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Satellite Vu places its first order with SSTL

Surrey Satellite Technology Limited (SSTL) has received a contract to develop the very first satellite which is in a constellation aimed to deliver thermal infrared imagery for climate change applications from British Earth monitoring firm Satellite Vu. The satellite will serve as a pioneer for Satellite Vu’s intended seven-satellite constellation, according to SSTL. The spacecraft is going to be built in the 4th quarter of 2022, with a launch date in the 4th quarter of 2022. The terms of the arrangement were not disclosed by the companies.

The satellite is centered on SSTL’s DarkCarb design, which is a 130-kilogram spacecraft with a mid-wave infrared (MWIR) instrument capable of 3.5-meter resolution imaging. That instrument is now being tested on planes to ensure its performance before it is launched.

“They think space is difficult. “Infrared is difficult, which is why it hasn’t been used, especially not at 3.5-meter resolution,” Anthony Baker, CEO of Satellite Vu, said during a panel discussion at Euroconsult’s World Satellite Business Week here on December 16. “The camera, the sensor, and the way we picture have all seen breakthroughs.”

The thermal infrared imagery will be used by London-based Satellite Vu to help energy and environmental applications, like identifying emissions sources as well as buildings that waste heat. The information can be used to back up company commitments to meet environmental criteria, such as “net-zero” emissions targets.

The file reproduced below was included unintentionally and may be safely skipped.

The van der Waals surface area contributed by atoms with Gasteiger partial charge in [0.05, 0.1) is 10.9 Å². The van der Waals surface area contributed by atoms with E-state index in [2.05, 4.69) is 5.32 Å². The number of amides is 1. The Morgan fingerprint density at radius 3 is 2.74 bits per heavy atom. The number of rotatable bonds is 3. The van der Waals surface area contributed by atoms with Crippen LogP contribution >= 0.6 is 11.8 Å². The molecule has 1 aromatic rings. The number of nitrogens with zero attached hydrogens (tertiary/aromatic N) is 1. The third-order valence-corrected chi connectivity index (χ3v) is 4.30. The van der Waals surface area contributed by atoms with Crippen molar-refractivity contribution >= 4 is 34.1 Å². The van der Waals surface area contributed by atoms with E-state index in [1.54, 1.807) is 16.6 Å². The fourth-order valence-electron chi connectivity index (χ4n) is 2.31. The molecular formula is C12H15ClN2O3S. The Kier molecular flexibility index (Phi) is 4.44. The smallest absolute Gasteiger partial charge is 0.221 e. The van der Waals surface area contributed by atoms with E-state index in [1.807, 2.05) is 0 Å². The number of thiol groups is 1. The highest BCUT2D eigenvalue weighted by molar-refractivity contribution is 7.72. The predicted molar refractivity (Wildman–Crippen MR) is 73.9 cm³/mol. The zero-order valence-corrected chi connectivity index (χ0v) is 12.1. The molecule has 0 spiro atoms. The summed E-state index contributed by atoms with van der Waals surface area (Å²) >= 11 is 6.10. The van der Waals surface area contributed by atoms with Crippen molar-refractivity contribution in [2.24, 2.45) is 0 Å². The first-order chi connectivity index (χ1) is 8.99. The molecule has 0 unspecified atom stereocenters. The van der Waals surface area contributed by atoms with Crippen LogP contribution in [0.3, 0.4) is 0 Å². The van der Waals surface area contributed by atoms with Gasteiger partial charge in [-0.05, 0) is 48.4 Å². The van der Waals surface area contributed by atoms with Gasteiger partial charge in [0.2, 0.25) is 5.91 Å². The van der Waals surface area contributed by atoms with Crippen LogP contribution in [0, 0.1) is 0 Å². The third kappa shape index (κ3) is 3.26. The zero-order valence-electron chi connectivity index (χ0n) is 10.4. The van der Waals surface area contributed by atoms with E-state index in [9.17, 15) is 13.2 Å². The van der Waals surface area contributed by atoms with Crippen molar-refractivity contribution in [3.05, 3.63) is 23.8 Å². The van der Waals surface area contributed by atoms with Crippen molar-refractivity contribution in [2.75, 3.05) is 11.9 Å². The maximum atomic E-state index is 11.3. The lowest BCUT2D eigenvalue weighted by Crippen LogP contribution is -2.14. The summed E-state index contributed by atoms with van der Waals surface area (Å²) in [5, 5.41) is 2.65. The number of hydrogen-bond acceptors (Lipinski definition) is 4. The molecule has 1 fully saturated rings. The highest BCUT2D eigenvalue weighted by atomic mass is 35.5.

“Everyone who proclaims net-zero does have the same issue: they have no idea what their carbon impact is right now, they have no idea where to invest their first dollars to improve things, and did that change actually make a difference in the long run?” “We know the answer,” Baker stated.

Six months after raising £3.6 million, Satellite Vu secured £15 million ($20 million) in a funding round sponsored by the Seraphim Space Investment Trust in October. The first satellite will be built with the help of this financing.

Baker explained that rather than building a satellite from scratch, his company chose to buy one from a well-known corporation like SSTL. “Like a lot of companies, we could have created this in our garage,” he added, “but we opted to go to someone skilled who can design something which will work the very first time.” “It’s not so big a technology demonstration as it is a risk that we believe has been entirely eliminated.” It’s more of a demonstrator for the market.”

He stated that the remaining 6 satellites in the constellation will be launched “as soon as practicable.” Next year, such satellites will be ordered independently. To maximize revisit times, Satellite Vu will divide the satellites into two planes. The corporation didn’t say when the satellites would be launched.

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